Once again, a corruption scandal has affected the executive office in Guatemala. Although the president, former comedian and political outsider, Jimmy Morales, is not directly implicated, his brother, Samuel (Sammy) Everardo Morales and his son, José Manuel Morales Marroquín, have both been placed under investigation by the UN-supported International Commission on Corruption in Guatemala (Comisión Internacional Contra la Impunidad en Guatemala, CICIG) and the Attorney General’s Office. Last week, a Guatemalan judge barred both Sammy Morales and José Manuel from leaving the country.
The alleged offence involves the fabrication of invoices and contracts for goods and services that were never actually supplied and centres upon Fulanos y Menganos, a restaurant in Guatemala city, owned by Congressman Gilmar Othmar Sánchez, who is a representative for Frente de Convergencia Nacional (FCN), Morales’ party. Apparently, Guatemala’s National Property Registry contracted Fulanos y Menganos, together with José Manuel and Sammy Morales, to provide 564 Christmas breakfasts in 2013. A bill was submitted to the Property Registry for 90,000 quetzals for the breakfast (about US$12,000), together with another 90,000 quetzal bill for seating. The breakfast is reported to have never happened. What is more, under public procurement law, three companies must submit formal bids for any contracts below a certain value. To cover his tracks, the President’s son, José Manuel supposedly asked his uncle to provide falsified bids from two other companies, in a competition that Fulanos y Menganos than won. Falsifying documents in this manner is also a crime.
What makes this case particularly noteworthy is the fact that Morales’ election campaign last year railed against the corruption allegations that dogged, and ultimately prematurely ended, the presidency of his predecessor, Otto Pérez Molina. Molina had been accused of involvement in a scheme, know as La Linea, that allowed businesses to evade paying custom charges in return for generous kickbacks.
Morales’ election was symptomatic of the rise of political outsiders and the ‘politics of anti-politics’, which has become something of a recurring feature of the Latin American political landscape. Jimmy Morales, a self-descried ‘common man’ with no prior political experience, spent the last fourteen years starring in a popular TV comedy series with his brother and his election manifesto was only six pages long. In fact, the major and central plank of his entire campaign was opposition to the graft and corruption that was endemic among Guatemalan political elites. His campaign slogan was ‘neither corrupt nor a thief’, so this current episode is particularly embarrassing for the President.
This incident is indicative of corruption scandals that continue to plague executive offices all over the region. For example, aside from the scandal involving Molina, another Guatemalan ex-President, Alfonso Portillo was recently sentenced to five years in prison in the US for taking bribes from Taiwan. In El Salvador, it was announced that evidence had emerging linking former president Francisco Flores to illegal and hidden bank accounts. Argentine Vice-President, Amado Boudou, appeared in court last year to respond to allegations that he illegally halted bankruptcy proceedings against a company that he supposedly had an interest in.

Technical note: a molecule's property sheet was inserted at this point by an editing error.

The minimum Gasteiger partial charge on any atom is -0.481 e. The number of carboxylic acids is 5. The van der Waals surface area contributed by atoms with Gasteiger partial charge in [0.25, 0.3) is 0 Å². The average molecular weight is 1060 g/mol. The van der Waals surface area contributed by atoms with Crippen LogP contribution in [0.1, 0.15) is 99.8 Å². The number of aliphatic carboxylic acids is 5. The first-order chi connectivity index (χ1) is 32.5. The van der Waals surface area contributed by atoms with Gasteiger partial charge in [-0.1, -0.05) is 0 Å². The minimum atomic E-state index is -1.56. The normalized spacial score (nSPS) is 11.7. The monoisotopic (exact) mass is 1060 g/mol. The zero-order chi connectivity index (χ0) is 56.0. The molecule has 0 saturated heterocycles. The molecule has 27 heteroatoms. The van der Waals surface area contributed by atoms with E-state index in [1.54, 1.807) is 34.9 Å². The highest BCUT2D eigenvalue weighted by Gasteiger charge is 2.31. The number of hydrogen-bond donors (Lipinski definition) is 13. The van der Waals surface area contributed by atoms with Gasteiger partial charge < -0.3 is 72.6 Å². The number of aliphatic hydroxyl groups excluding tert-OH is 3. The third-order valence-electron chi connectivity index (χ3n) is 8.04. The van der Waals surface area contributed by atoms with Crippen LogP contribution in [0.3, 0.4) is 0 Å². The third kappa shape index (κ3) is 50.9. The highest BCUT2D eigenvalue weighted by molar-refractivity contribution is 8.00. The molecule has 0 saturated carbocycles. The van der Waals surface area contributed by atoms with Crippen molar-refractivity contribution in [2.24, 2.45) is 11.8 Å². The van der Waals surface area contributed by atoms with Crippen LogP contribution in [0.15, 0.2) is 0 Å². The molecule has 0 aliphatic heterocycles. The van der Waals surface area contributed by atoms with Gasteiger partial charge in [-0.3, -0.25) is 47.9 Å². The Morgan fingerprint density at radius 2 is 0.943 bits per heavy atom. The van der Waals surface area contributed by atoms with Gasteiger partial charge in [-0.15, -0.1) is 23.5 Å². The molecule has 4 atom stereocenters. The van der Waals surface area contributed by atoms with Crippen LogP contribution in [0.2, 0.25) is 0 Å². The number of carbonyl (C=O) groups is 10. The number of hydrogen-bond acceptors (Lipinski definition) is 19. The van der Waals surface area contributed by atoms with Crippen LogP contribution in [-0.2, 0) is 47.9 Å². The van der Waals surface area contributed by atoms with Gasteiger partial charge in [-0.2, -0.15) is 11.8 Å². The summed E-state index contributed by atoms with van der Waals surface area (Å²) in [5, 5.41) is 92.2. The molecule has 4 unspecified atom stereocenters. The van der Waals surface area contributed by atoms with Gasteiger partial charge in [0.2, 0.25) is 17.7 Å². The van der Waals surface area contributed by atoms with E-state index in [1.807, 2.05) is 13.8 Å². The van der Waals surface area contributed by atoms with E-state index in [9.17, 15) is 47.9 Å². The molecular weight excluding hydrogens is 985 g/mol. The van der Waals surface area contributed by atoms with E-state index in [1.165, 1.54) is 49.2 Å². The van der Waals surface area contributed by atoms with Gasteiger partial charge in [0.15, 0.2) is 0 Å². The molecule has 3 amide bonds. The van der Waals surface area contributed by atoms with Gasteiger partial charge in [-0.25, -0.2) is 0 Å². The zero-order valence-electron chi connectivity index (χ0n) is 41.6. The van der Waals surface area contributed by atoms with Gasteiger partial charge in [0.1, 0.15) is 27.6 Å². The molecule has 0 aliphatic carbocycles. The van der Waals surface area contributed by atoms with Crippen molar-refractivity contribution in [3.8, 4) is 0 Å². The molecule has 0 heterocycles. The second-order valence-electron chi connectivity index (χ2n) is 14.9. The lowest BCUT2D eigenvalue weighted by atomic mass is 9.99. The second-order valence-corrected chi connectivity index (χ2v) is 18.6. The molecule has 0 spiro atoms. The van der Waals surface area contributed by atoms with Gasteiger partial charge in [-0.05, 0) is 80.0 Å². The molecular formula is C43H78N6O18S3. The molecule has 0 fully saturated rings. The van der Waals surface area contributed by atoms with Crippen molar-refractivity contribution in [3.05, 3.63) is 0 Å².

I have written before about the relationship between corruption and the executive office in Latin America. Explanations range from the historical development of the state and Guillermo O’Donnell’s infamous ‘brown areas’, to the lack of transparency during the economic reform process of the 1980s and 1990s, to the combination of presidentialism and the PR electoral system, a variant of which most Latin American countries employ.
More significantly, Kurt Weyland has suggested that a contributing factor to the persistence of populism has been the rise of politicians who appeal to “the masses” via television. Weyland argues: “Over the past 15 years, such personalistic leaders have sought to bypass established political parties and interest groups in order to reach “the people” through direct, most often televised, appeals aimed at building up a loyal following from scratch. Because its methods are costly, the new media-based politics has given ambitious politicians much higher incentives to resort to corruption.”
Jimmy Morales is the proto-typical outsider politician. His campaign, and that of his vice-president, Jafeth Cabrera, was subjected to claims that it benefitted from a donation of half a million dollars from a known drug trafficker. With this barrage of corruption scandals and with his party, the FCN, holding only 11 of 158 seats in the house, the incentives for the kind of behaviour Weyland described must surely rise. Either way, the Guatemalan President will do well to celebrate a one-year anniversary in office.
 See For example, some of the chapters in Walter Little and Eduardo Posada-Carbó (eds.) 1996. Political Corruption in Europe and Latin America. Palgrave Macmillan or Jana Kunicová and Susan Rose-Ackerman. 2005. Electoral Rules and Constitutional Structures as Constraints on Corruption. British Journal of Political Science, 35: 573-606.
 Kurt Weyland. 1998. The Politics of Corruption in Latin America. Journal of Democracy 9 (2): 108-121.